Managing Doctor-Patient Expectations in Pain Clinics
The findings of this study may help advise doctors on how to improve doctor-patient communication.
HealthDay News — A study evaluating the expectations of pain physicians and their patients found that patient-specific factors may have an impact on pain clinic expectations, according to a study published online March 15 in Pain Practice.
Pádraig Calpin, BMBS, from the University Hospital Limerick in Ireland, and colleagues compared the expectations of physicians and patients for pain clinic visits. One hundred patients attending a pain clinic for the first time were enrolled and completed a questionnaire about their expectations and outcomes that would satisfy and disappoint them. Ten physicians also completed the questionnaires and the responses were compared.
The researchers found that patients' clinical expectations for visits focused on pain relief, education on the cause of pain, and a definitive diagnosis (34%, 24%, and 18%, respectively). Physicians' expectations included formulation and communication of a management plan (70%), while important aims included patient assessment of and education on the cause of pain (50% and 40%, respectively).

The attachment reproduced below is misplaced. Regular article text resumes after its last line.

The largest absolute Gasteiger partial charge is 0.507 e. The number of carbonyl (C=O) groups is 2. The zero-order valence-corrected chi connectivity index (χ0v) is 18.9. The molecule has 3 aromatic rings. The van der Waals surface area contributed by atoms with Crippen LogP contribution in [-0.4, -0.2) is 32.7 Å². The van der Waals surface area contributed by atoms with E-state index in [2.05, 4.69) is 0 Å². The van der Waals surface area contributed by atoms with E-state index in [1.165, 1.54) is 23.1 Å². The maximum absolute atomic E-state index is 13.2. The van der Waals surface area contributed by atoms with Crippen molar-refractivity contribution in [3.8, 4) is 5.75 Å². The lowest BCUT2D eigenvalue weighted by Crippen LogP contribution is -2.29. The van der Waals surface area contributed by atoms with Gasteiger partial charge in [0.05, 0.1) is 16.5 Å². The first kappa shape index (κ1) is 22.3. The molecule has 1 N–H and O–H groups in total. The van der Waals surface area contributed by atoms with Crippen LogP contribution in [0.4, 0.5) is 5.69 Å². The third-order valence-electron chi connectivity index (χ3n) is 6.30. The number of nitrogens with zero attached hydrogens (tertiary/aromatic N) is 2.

Pain relief would satisfy most patients and physicians (74% and 70%, respectively). For patients, the greatest dissatisfaction would be caused by no improvement (52%), while physicians felt that causing more harm would be disappointing (50%).
"Findings from this study will help doctors consider patients' expectations in planning pain clinic visits, improve patient-doctor communication and pain management, and may lead to further hypothesis-driven studies," the authors wrote.
Calpin, P., Imran, A. and Harmon, D. A Comparison of Expectations of Physicians and Patients with Chronic Pain for Pain Clinic Visits. Pain Practice. 2016; Article first published online March 15, 2016 doi: 10.1111/papr.12428.